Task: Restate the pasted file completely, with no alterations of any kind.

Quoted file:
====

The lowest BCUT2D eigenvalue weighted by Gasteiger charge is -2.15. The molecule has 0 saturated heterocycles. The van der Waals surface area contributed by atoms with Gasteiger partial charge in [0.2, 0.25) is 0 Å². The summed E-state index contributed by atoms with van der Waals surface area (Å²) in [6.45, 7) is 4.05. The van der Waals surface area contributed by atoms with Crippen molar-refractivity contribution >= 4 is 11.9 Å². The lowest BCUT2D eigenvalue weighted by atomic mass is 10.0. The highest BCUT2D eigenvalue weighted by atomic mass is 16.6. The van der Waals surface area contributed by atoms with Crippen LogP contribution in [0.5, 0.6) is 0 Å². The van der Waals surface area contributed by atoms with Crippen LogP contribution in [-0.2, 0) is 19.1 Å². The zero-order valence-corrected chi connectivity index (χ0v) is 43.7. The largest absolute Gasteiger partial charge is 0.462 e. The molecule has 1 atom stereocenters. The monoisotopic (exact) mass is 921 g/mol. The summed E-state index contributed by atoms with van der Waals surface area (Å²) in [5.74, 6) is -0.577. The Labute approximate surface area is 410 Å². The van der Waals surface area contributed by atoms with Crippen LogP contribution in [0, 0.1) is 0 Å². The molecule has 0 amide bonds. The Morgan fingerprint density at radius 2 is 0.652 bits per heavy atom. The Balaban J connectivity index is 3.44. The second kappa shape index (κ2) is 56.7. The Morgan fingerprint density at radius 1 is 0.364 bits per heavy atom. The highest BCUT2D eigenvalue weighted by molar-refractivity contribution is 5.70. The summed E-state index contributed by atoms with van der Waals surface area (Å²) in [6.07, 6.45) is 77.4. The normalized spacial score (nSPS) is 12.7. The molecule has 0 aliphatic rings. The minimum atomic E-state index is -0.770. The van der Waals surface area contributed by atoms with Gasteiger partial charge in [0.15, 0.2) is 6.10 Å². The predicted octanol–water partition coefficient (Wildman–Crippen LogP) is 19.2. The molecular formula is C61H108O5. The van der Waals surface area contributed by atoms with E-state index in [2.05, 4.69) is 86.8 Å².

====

The lowest BCUT2D eigenvalue weighted by Gasteiger charge is -2.15. The molecule has 0 saturated heterocycles. The van der Waals surface area contributed by atoms with Gasteiger partial charge in [0.2, 0.25) is 0 Å². The summed E-state index contributed by atoms with van der Waals surface area (Å²) in [6.45, 7) is 4.05. The van der Waals surface area contributed by atoms with Crippen molar-refractivity contribution >= 4 is 11.9 Å². The lowest BCUT2D eigenvalue weighted by atomic mass is 10.0. The highest BCUT2D eigenvalue weighted by atomic mass is 16.6. The van der Waals surface area contributed by atoms with Crippen LogP contribution in [0.5, 0.6) is 0 Å². The van der Waals surface area contributed by atoms with Crippen LogP contribution in [-0.2, 0) is 19.1 Å². The zero-order valence-corrected chi connectivity index (χ0v) is 43.7. The largest absolute Gasteiger partial charge is 0.462 e. The molecule has 1 atom stereocenters. The monoisotopic (exact) mass is 921 g/mol. The summed E-state index contributed by atoms with van der Waals surface area (Å²) in [5.74, 6) is -0.577. The Labute approximate surface area is 410 Å². The van der Waals surface area contributed by atoms with Crippen LogP contribution in [0, 0.1) is 0 Å². The molecule has 0 amide bonds. The Morgan fingerprint density at radius 2 is 0.652 bits per heavy atom. The Balaban J connectivity index is 3.44. The second kappa shape index (κ2) is 56.7. The Morgan fingerprint density at radius 1 is 0.364 bits per heavy atom. The highest BCUT2D eigenvalue weighted by molar-refractivity contribution is 5.70. The summed E-state index contributed by atoms with van der Waals surface area (Å²) in [6.07, 6.45) is 77.4. The normalized spacial score (nSPS) is 12.7. The molecule has 0 aliphatic rings. The minimum atomic E-state index is -0.770. The van der Waals surface area contributed by atoms with Gasteiger partial charge in [0.15, 0.2) is 6.10 Å². The predicted octanol–water partition coefficient (Wildman–Crippen LogP) is 19.2. The molecular formula is C61H108O5. The van der Waals surface area contributed by atoms with E-state index in [2.05, 4.69) is 86.8 Å².